How to Change Your Perfectionist Mindset
If you feel your perfectionism is holding you back, then it might be time to change your habits and way of thinking. There are several strategies you can adopt to change your perfectionist mindset and improve your success in life.
Abandon the “All or Nothing” Mindset
A common mindset when it comes to perfectionism is either you want to do something well or not at all. But the problem with this is in denying the importance of the process. Achieving greatness comes from the experience and insights gained from this process allowing you the chance to tune and apply these for future success. This inadvertently reduces the chance of failure overall despite what the perfectionist mind may try hard to deny.
Keep in Mind The 80/20 and 70% Rule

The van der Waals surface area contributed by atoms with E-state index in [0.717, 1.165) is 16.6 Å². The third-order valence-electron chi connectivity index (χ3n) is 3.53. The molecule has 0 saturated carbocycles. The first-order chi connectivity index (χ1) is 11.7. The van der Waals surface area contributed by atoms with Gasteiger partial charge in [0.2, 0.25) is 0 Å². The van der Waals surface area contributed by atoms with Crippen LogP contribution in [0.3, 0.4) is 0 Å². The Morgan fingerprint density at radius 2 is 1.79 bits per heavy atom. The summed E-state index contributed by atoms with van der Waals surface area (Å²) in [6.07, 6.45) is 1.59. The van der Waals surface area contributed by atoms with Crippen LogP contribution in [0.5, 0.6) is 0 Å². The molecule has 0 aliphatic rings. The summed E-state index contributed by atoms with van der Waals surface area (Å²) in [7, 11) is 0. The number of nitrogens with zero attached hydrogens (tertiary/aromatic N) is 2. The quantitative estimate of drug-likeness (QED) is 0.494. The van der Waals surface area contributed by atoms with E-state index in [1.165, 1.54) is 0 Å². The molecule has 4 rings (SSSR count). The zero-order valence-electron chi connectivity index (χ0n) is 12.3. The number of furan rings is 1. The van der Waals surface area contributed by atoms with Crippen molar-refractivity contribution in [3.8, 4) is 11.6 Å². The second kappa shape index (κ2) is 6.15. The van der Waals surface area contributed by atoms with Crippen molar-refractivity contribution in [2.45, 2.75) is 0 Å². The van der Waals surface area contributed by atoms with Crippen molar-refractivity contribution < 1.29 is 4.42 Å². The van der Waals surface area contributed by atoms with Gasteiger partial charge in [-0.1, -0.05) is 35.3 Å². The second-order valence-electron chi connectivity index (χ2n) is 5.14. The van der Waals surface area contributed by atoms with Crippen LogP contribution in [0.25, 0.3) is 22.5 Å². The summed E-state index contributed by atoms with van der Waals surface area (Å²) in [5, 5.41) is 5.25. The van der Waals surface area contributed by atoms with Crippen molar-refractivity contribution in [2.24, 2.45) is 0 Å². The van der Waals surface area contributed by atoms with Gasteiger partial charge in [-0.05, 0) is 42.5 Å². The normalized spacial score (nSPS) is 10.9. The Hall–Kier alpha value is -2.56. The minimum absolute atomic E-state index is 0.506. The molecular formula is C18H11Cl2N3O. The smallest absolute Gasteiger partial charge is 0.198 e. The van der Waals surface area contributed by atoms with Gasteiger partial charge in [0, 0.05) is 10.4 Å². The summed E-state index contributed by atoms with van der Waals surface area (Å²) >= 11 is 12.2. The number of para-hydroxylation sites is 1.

It’s sometimes easy to ignore the essence of something when it comes to perfectionism but as long as the essence is apparent within whatever you’re doing, it doesn’t need 100% perfection. Just 70% is all it really needs for it to be great and the fine tuning can be done afterwards. This way you’re seeing the end result more clearly helping to see potential issues.
The 80/20 rule is a good one to keep in mind – only 20% of your efforts can amount to 80% of the results. Any more than this isn’t going to make a huge difference plus it gives you that leeway to tune up the details at a later date.
Actively Ask For Positive Feedback